Digital Health in Europe: time to rectify a massive missed opportunity
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Frank Boermeester Frank Boermeester - June 28 2014

Here’s a scenario to ponder. Certain advances in technology (internet, mobile, sensors) have opened up opportunities to radically improve healthcare. Bright minds all over Europe are coming up with interesting ideas to apply new technologies in healthcare. Europe’s best entrepreneurs are taking on those ideas and turning them into ambitious well-run startups. University researchers and clinicians are adding to the idea pool and testing the effectiveness of new applications. And Europe’s smartest money is flowing to the best ideas, teams and technologies. In a matter of a few years, healthcare has been utterly transformed. The use of telemedicine is widespread, which means Europe’s best medical brains are now being put to use over much larger patient populations. Most people are avid users of health-tracking and health-improvement technologies, taking far more responsibility for their own health and well-being. And medical research is riding high on the back of the Big Data revolution.
It should have played out this way; unfortunately it didn’t – or at least not yet.
Over the past 3-4 years my two partners (Bart Collet and Leo Exter) and I at HealthStartup have organised or co-organised numerous hackathons, conferences and acceleration programmes in Europe’s digital health scene. We had high hopes that we’d see some real breakthroughs in the way healthcare is practiced and organised.  Unfortunately we haven’t.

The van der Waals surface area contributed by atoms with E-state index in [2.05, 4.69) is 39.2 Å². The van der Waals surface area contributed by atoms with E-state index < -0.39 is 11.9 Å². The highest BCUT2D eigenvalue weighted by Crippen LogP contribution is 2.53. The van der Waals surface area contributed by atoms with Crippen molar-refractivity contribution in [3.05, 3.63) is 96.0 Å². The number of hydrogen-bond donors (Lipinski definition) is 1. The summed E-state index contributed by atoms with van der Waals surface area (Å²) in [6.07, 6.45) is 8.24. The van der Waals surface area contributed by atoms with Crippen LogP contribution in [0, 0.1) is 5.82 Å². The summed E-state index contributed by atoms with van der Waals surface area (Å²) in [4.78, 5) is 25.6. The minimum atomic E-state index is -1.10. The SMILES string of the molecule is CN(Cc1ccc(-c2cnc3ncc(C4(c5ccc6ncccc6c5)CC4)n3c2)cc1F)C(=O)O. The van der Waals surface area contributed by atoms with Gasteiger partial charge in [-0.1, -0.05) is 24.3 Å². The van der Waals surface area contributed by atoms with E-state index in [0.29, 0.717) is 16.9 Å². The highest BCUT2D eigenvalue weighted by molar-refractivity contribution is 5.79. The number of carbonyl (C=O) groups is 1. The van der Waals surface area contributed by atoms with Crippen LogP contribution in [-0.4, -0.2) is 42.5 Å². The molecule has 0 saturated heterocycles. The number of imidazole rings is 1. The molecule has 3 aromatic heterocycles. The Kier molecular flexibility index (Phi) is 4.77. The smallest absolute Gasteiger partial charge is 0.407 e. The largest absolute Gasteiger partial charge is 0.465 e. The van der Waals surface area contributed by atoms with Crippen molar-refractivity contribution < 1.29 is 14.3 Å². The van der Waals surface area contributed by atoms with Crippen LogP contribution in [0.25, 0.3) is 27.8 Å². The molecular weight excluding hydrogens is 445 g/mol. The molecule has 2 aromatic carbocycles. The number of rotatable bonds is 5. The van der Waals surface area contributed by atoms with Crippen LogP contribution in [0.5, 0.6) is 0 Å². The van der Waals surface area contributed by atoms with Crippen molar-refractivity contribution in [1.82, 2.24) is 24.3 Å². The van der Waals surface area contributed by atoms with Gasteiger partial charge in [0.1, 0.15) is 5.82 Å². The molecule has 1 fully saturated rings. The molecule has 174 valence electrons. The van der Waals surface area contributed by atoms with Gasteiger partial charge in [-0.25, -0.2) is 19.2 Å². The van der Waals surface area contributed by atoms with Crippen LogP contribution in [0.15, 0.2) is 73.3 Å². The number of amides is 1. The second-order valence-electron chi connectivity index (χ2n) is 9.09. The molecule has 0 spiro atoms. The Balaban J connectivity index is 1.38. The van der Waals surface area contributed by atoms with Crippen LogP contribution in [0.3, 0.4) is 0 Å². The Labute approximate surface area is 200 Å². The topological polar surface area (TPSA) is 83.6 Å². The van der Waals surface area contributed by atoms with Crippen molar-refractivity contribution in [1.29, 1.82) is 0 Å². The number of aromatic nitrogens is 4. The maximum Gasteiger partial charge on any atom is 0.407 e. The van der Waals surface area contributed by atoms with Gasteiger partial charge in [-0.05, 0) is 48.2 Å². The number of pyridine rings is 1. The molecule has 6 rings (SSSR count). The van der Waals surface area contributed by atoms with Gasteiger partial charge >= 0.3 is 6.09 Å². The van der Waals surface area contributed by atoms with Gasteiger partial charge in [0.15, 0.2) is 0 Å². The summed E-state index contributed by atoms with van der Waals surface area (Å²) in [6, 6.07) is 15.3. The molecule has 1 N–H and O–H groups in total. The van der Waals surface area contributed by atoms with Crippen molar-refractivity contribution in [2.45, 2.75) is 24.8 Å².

While there certainly is excitement about the digital health promise, with governments across Europe falling over their feet to launch new healthcare-related ‘innovation’ programs and entrepreneurs everywhere launching new acceleration programs, hackathons and funds (we’ll include us in that latter category) to somehow tap into the digital health gold rush, it all unfortunately doesn’t add up to much. Individually, the vast majority of these initiatives are just too darn weak: bad ideas (and mostly rehashed bad ideas), inexperienced teams, lack of support from healthcare stakeholders, and little to no funding.  Sometimes we get the impression that all the talent and money is going to the entities on the periphery (the new government agencies, the acceleration programmes, etc) as opposed to the startups themselves. And with few startups punching through to scale, without widespread experimentation and adoption of new technologies, there simply is no digital health revolution to speak of.  We’re all tinkering away within our local markets, applauding ourselves for having organised yet another bootcamp or startup weekend, when in most cases we made absolutely no impact on healthcare or the wider economy.